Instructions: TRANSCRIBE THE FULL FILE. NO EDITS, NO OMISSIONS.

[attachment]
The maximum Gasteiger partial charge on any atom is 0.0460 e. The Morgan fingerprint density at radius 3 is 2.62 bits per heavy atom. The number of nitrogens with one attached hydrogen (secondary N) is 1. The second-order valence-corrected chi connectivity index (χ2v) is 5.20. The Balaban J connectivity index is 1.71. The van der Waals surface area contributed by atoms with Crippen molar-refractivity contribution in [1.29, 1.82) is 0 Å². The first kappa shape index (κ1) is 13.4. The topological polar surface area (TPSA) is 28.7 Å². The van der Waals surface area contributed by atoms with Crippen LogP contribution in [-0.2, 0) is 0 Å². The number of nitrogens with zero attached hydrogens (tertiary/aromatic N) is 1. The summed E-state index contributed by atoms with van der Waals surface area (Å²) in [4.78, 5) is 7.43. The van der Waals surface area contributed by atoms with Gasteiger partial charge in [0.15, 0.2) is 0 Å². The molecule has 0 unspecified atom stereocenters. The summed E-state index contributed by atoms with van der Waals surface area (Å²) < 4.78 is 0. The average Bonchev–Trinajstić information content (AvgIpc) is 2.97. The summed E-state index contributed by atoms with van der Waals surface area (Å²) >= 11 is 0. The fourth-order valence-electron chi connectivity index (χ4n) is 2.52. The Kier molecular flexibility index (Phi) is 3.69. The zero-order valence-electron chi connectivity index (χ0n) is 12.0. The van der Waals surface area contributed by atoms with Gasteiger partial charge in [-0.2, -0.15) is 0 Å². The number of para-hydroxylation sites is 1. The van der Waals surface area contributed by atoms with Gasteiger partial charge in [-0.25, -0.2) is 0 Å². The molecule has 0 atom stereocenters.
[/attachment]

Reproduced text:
The maximum Gasteiger partial charge on any atom is 0.0460 e. The Morgan fingerprint density at radius 3 is 2.62 bits per heavy atom. The number of nitrogens with one attached hydrogen (secondary N) is 1. The second-order valence-corrected chi connectivity index (χ2v) is 5.20. The Balaban J connectivity index is 1.71. The van der Waals surface area contributed by atoms with Crippen molar-refractivity contribution in [1.29, 1.82) is 0 Å². The first kappa shape index (κ1) is 13.4. The topological polar surface area (TPSA) is 28.7 Å². The van der Waals surface area contributed by atoms with Crippen LogP contribution in [-0.2, 0) is 0 Å². The number of nitrogens with zero attached hydrogens (tertiary/aromatic N) is 1. The summed E-state index contributed by atoms with van der Waals surface area (Å²) in [4.78, 5) is 7.43. The van der Waals surface area contributed by atoms with Gasteiger partial charge in [0.15, 0.2) is 0 Å². The molecule has 0 unspecified atom stereocenters. The summed E-state index contributed by atoms with van der Waals surface area (Å²) < 4.78 is 0. The average Bonchev–Trinajstić information content (AvgIpc) is 2.97. The summed E-state index contributed by atoms with van der Waals surface area (Å²) >= 11 is 0. The fourth-order valence-electron chi connectivity index (χ4n) is 2.52. The Kier molecular flexibility index (Phi) is 3.69. The zero-order valence-electron chi connectivity index (χ0n) is 12.0. The van der Waals surface area contributed by atoms with Gasteiger partial charge in [-0.2, -0.15) is 0 Å². The number of para-hydroxylation sites is 1. The van der Waals surface area contributed by atoms with Gasteiger partial charge in [-0.25, -0.2) is 0 Å². The molecule has 0 atom stereocenters.